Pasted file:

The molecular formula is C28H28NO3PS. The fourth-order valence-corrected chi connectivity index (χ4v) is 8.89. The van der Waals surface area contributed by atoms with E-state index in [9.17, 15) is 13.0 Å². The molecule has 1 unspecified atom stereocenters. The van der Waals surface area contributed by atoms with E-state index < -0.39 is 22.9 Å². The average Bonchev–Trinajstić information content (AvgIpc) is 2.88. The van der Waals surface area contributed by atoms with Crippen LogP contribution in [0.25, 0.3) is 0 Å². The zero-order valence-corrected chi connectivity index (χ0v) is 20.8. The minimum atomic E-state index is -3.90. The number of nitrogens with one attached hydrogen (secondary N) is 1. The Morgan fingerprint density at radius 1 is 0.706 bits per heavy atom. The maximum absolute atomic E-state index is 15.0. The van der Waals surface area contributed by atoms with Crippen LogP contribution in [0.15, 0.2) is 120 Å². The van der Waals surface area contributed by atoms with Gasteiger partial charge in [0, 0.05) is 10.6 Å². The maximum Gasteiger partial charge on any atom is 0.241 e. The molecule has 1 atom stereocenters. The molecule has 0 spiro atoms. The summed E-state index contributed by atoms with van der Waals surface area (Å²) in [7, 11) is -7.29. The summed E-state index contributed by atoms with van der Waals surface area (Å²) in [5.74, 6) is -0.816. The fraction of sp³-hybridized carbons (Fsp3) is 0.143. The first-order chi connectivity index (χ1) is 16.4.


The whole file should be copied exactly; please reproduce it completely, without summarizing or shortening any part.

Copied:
The molecular formula is C28H28NO3PS. The fourth-order valence-corrected chi connectivity index (χ4v) is 8.89. The van der Waals surface area contributed by atoms with E-state index in [9.17, 15) is 13.0 Å². The molecule has 1 unspecified atom stereocenters. The van der Waals surface area contributed by atoms with E-state index < -0.39 is 22.9 Å². The average Bonchev–Trinajstić information content (AvgIpc) is 2.88. The van der Waals surface area contributed by atoms with Crippen LogP contribution in [0.25, 0.3) is 0 Å². The zero-order valence-corrected chi connectivity index (χ0v) is 20.8. The minimum atomic E-state index is -3.90. The number of nitrogens with one attached hydrogen (secondary N) is 1. The Morgan fingerprint density at radius 1 is 0.706 bits per heavy atom. The maximum absolute atomic E-state index is 15.0. The van der Waals surface area contributed by atoms with Crippen LogP contribution in [0.15, 0.2) is 120 Å². The van der Waals surface area contributed by atoms with Gasteiger partial charge in [0, 0.05) is 10.6 Å². The maximum Gasteiger partial charge on any atom is 0.241 e. The molecule has 1 atom stereocenters. The molecule has 0 spiro atoms. The summed E-state index contributed by atoms with van der Waals surface area (Å²) in [7, 11) is -7.29. The summed E-state index contributed by atoms with van der Waals surface area (Å²) in [5.74, 6) is -0.816. The fraction of sp³-hybridized carbons (Fsp3) is 0.143. The first-order chi connectivity index (χ1) is 16.4.